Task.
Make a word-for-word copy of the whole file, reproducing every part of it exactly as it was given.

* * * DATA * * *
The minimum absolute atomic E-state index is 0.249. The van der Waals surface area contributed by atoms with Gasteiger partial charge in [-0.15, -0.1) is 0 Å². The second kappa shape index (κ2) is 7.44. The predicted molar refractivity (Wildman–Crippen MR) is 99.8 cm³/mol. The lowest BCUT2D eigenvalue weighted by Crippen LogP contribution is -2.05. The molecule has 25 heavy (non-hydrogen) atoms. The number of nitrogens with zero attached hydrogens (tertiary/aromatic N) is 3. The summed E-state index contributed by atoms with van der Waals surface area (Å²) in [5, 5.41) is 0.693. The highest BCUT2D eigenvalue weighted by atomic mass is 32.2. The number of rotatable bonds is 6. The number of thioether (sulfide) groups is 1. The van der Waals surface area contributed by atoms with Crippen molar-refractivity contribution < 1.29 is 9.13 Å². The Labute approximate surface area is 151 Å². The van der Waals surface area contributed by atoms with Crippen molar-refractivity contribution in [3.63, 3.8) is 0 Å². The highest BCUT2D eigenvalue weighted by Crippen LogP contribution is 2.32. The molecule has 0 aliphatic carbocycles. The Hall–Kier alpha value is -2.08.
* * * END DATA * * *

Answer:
The minimum absolute atomic E-state index is 0.249. The van der Waals surface area contributed by atoms with Gasteiger partial charge in [-0.15, -0.1) is 0 Å². The second kappa shape index (κ2) is 7.44. The predicted molar refractivity (Wildman–Crippen MR) is 99.8 cm³/mol. The lowest BCUT2D eigenvalue weighted by Crippen LogP contribution is -2.05. The molecule has 25 heavy (non-hydrogen) atoms. The number of nitrogens with zero attached hydrogens (tertiary/aromatic N) is 3. The summed E-state index contributed by atoms with van der Waals surface area (Å²) in [5, 5.41) is 0.693. The highest BCUT2D eigenvalue weighted by atomic mass is 32.2. The number of rotatable bonds is 6. The number of thioether (sulfide) groups is 1. The van der Waals surface area contributed by atoms with Crippen molar-refractivity contribution < 1.29 is 9.13 Å². The Labute approximate surface area is 151 Å². The van der Waals surface area contributed by atoms with Crippen molar-refractivity contribution in [3.63, 3.8) is 0 Å². The highest BCUT2D eigenvalue weighted by Crippen LogP contribution is 2.32. The molecule has 0 aliphatic carbocycles. The Hall–Kier alpha value is -2.08.